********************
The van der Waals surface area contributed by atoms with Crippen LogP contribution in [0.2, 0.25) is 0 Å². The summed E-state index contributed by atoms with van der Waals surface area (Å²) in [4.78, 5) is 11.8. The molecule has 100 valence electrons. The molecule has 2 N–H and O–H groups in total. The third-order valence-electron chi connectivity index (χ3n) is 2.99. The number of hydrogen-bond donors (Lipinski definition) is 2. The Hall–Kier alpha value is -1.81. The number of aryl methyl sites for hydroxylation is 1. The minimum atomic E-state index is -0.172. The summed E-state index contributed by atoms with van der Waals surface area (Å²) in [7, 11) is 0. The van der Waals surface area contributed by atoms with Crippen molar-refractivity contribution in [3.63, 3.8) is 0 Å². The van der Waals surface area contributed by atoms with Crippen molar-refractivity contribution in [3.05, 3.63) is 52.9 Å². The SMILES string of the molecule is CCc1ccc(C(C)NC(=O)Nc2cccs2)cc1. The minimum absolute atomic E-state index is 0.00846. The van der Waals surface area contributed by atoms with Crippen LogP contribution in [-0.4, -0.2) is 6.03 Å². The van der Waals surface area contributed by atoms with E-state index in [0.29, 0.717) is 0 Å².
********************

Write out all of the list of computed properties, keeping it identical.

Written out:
The van der Waals surface area contributed by atoms with Crippen LogP contribution in [0.2, 0.25) is 0 Å². The summed E-state index contributed by atoms with van der Waals surface area (Å²) in [4.78, 5) is 11.8. The molecule has 100 valence electrons. The molecule has 2 N–H and O–H groups in total. The third-order valence-electron chi connectivity index (χ3n) is 2.99. The number of hydrogen-bond donors (Lipinski definition) is 2. The Hall–Kier alpha value is -1.81. The number of aryl methyl sites for hydroxylation is 1. The minimum atomic E-state index is -0.172. The summed E-state index contributed by atoms with van der Waals surface area (Å²) in [7, 11) is 0. The van der Waals surface area contributed by atoms with Crippen molar-refractivity contribution in [3.63, 3.8) is 0 Å². The van der Waals surface area contributed by atoms with Crippen molar-refractivity contribution in [3.05, 3.63) is 52.9 Å². The SMILES string of the molecule is CCc1ccc(C(C)NC(=O)Nc2cccs2)cc1. The minimum absolute atomic E-state index is 0.00846. The van der Waals surface area contributed by atoms with Crippen LogP contribution in [-0.4, -0.2) is 6.03 Å². The van der Waals surface area contributed by atoms with E-state index in [0.29, 0.717) is 0 Å².